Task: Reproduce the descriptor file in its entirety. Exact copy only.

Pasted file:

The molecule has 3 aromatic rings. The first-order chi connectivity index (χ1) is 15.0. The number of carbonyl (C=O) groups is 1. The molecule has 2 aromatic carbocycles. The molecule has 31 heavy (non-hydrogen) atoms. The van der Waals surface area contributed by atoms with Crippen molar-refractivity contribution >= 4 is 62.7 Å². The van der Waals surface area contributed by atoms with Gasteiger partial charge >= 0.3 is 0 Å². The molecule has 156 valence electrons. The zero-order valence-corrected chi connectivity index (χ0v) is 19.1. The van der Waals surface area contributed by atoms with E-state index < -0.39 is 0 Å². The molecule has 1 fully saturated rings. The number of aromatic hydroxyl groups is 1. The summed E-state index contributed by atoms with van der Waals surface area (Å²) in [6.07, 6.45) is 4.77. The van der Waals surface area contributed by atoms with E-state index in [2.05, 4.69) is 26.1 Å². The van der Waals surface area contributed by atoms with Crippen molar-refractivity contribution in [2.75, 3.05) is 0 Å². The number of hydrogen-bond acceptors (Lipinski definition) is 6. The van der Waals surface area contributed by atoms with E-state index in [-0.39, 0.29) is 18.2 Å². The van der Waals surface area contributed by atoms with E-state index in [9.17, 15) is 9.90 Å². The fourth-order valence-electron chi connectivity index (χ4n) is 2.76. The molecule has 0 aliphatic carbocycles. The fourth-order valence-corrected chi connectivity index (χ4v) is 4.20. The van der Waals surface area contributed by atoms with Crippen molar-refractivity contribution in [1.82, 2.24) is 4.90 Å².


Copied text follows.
The molecule has 3 aromatic rings. The first-order chi connectivity index (χ1) is 15.0. The number of carbonyl (C=O) groups is 1. The molecule has 2 aromatic carbocycles. The molecule has 31 heavy (non-hydrogen) atoms. The van der Waals surface area contributed by atoms with Crippen molar-refractivity contribution >= 4 is 62.7 Å². The van der Waals surface area contributed by atoms with Gasteiger partial charge >= 0.3 is 0 Å². The molecule has 156 valence electrons. The zero-order valence-corrected chi connectivity index (χ0v) is 19.1. The van der Waals surface area contributed by atoms with E-state index < -0.39 is 0 Å². The molecule has 1 fully saturated rings. The number of aromatic hydroxyl groups is 1. The summed E-state index contributed by atoms with van der Waals surface area (Å²) in [6.07, 6.45) is 4.77. The van der Waals surface area contributed by atoms with E-state index in [2.05, 4.69) is 26.1 Å². The van der Waals surface area contributed by atoms with Crippen molar-refractivity contribution in [2.75, 3.05) is 0 Å². The number of hydrogen-bond acceptors (Lipinski definition) is 6. The van der Waals surface area contributed by atoms with E-state index in [-0.39, 0.29) is 18.2 Å². The van der Waals surface area contributed by atoms with E-state index in [9.17, 15) is 9.90 Å². The fourth-order valence-electron chi connectivity index (χ4n) is 2.76. The molecule has 0 aliphatic carbocycles. The fourth-order valence-corrected chi connectivity index (χ4v) is 4.20. The van der Waals surface area contributed by atoms with Crippen molar-refractivity contribution in [1.82, 2.24) is 4.90 Å².